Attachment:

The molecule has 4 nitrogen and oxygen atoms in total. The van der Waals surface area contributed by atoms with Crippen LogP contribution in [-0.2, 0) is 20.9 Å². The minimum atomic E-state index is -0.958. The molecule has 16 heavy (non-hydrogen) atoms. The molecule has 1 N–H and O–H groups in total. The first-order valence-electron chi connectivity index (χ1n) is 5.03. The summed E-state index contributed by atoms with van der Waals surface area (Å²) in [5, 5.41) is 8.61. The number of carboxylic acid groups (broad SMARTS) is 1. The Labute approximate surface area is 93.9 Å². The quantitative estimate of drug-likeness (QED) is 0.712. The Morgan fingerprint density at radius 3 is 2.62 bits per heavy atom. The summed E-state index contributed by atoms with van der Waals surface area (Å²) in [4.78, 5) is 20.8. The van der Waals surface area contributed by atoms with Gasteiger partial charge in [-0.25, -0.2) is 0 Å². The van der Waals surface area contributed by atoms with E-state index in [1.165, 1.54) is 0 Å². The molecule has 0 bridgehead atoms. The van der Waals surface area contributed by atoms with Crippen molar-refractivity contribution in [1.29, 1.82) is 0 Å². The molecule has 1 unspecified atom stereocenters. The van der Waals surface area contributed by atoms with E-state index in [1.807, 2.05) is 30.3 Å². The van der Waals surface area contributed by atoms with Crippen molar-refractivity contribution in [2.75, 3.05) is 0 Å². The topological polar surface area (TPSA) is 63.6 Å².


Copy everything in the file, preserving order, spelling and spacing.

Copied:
The molecule has 4 nitrogen and oxygen atoms in total. The van der Waals surface area contributed by atoms with Crippen LogP contribution in [-0.2, 0) is 20.9 Å². The minimum atomic E-state index is -0.958. The molecule has 16 heavy (non-hydrogen) atoms. The molecule has 1 N–H and O–H groups in total. The first-order valence-electron chi connectivity index (χ1n) is 5.03. The summed E-state index contributed by atoms with van der Waals surface area (Å²) in [5, 5.41) is 8.61. The number of carboxylic acid groups (broad SMARTS) is 1. The Labute approximate surface area is 93.9 Å². The quantitative estimate of drug-likeness (QED) is 0.712. The Morgan fingerprint density at radius 3 is 2.62 bits per heavy atom. The summed E-state index contributed by atoms with van der Waals surface area (Å²) in [4.78, 5) is 20.8. The van der Waals surface area contributed by atoms with Gasteiger partial charge in [-0.25, -0.2) is 0 Å². The van der Waals surface area contributed by atoms with E-state index in [1.165, 1.54) is 0 Å². The molecule has 0 bridgehead atoms. The van der Waals surface area contributed by atoms with Crippen molar-refractivity contribution in [1.29, 1.82) is 0 Å². The molecule has 1 unspecified atom stereocenters. The van der Waals surface area contributed by atoms with E-state index in [1.807, 2.05) is 30.3 Å². The van der Waals surface area contributed by atoms with Crippen molar-refractivity contribution in [2.75, 3.05) is 0 Å². The topological polar surface area (TPSA) is 63.6 Å².